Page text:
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Those of you who are rejoicing at China's apparent ban of MMO gold farming, you can stop celebrating. According to Professor Richard Heeks, China hasn't banned gold farming, just the use of monetary scrip. According to Heeks: This is a government restriction on the use of the quasi-Paypal-like currencies (mainly QQ coins) ...
Yesterday the internet was filled with the news China had banned gold farming. Just in case you live under a rock and don’t know what gold farming is, it’s the gathering of virtual currency in a game (usually an MMO), which is them sold to other players in exchange for real currency.According to an article at InformationWeek, “the Chinese government has declared that virtual currency cannot be traded for real goods or services.”Obviously, this was enormous news. Since it’s been estimated that
Billionaire investor George Soros thinks the worst of the global financial crisis is behind us. In a June 20 interview with Polish television, the Hungarian-born Soros acknowledged that this has been the most serious crisis he’s seen in his lifetime, but said, “Definitely, the worst is behind us.”For those that like to interpret “Soros-speak,” that’s as powerful a sign as any that one of the world’s most successful investors is “going long.”But is he wrong?On one hand, the World Bank is
Flashback: Royal Canadian Mint’s ‘lost’ gold worth a mint | Bullion and Bandits: The Improbable Rise and Fall of E-Gold | Has the Mint’s gold vanished? | Bank crisis spawns new kind of gold rush | Gold Tops $1,000, First Time Since March as Recession Deepens | Manipulation Of Gold And Silver Prices Further Exposed | Analysts Predict Hyper-Inflation To Push Gold To $2000, Oil to $300 | Ottawa warns on gold-backed Web trades Campbell Clark, The Globe and Mail June 29, 2009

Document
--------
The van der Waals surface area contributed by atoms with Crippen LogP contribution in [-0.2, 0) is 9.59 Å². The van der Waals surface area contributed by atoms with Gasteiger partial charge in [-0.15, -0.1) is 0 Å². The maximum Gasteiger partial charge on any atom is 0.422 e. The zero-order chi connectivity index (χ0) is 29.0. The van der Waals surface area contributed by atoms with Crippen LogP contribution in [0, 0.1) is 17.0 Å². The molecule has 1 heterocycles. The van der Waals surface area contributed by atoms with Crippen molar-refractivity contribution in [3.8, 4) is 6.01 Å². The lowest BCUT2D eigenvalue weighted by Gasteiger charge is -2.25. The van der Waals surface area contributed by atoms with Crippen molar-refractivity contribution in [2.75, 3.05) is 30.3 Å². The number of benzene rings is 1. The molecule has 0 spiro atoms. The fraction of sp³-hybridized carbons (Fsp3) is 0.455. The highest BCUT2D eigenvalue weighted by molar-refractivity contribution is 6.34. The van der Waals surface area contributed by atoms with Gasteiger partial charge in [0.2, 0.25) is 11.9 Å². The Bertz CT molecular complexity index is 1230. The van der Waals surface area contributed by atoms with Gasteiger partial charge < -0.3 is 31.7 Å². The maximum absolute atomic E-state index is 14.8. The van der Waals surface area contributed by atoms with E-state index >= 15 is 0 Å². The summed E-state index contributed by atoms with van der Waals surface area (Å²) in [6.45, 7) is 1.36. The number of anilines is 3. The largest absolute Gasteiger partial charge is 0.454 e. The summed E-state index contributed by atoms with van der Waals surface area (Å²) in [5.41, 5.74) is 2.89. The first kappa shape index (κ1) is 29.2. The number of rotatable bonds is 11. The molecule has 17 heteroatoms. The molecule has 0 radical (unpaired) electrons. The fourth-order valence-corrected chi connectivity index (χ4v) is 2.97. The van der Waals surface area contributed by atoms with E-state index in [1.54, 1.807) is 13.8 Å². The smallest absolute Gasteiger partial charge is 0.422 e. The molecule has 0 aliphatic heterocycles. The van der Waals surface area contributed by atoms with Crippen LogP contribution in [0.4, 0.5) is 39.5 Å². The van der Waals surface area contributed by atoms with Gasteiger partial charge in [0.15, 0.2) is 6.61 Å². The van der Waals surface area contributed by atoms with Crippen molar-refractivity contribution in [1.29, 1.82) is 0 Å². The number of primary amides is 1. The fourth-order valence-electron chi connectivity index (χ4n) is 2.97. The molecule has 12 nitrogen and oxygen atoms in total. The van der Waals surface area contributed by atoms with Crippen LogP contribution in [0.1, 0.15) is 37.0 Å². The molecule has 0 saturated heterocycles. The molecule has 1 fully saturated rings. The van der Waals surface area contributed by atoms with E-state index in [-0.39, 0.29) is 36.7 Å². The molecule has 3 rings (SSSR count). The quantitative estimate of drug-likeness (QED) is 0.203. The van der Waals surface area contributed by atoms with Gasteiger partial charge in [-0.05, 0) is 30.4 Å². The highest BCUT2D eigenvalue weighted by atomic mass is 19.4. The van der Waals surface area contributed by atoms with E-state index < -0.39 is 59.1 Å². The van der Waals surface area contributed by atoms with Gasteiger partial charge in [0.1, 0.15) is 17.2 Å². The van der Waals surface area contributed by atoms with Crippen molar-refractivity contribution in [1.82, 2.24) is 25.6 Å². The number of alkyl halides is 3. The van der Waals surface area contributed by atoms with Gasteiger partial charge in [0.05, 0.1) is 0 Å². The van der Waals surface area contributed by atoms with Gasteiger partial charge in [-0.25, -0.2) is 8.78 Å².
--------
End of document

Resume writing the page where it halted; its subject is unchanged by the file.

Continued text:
Market Rallies With 'Risk On' U.S. Dollar Trading (USD) a bounce in US stocks as investors snapped up those beaten down last week. Commodities and risk currencies rallied hurting the USD. With a major data week ahead, the market will ...
The Chinese government stepped up and decided to ban all World of Warcraft gold farming and all other MMORPGs that has a currency exchange. Even the developers themselves are not permitted to exchange ingame assets for real goods and services. The Ministry of Commerce issued a press release yesterday stating: “The virtual currency, which is converted into real money at a certain exchange rate, will only be allowed to trade in virtual goods and services provided by its issuer, not real goo
The web is abuzz. The Chinese Government has banned gold farming . well, perhaps not. The Chinese government has been very concerned about virtual currencies as a threat to its real currency because of the rise of QQ-coins / Q-coins in Tencent 's QQ service (a topic I covered back in late 2006). If you read the actual news from the government, the focus is on QQ-coins. Cui Ran, an expert on the Chinese online industry, said the regulation aimed to "nip illegal online activities
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Cash earned in games in China can no longer be spent on real world goods.The Chinese Ministry of Commerce policy aims to limit the impact of game currencies on real-world markets. In the future, any cash earned by Chinese gamers can only be spent to acquire items or equipment in that particular game. The move is widely seen as a crackdown on so-called "gold farming" in which players amass virtual money and then sell it to other players for real cash. Virtual tradeExact figures for virtual curren
LONDON, June 30 - Laird Plc: Like-for-like Q2 revenues are expected to be slightly lower than those in the first quarter First half revenues are expected to be down 35 percent on constant currencies When reported in sterling, the year-on ...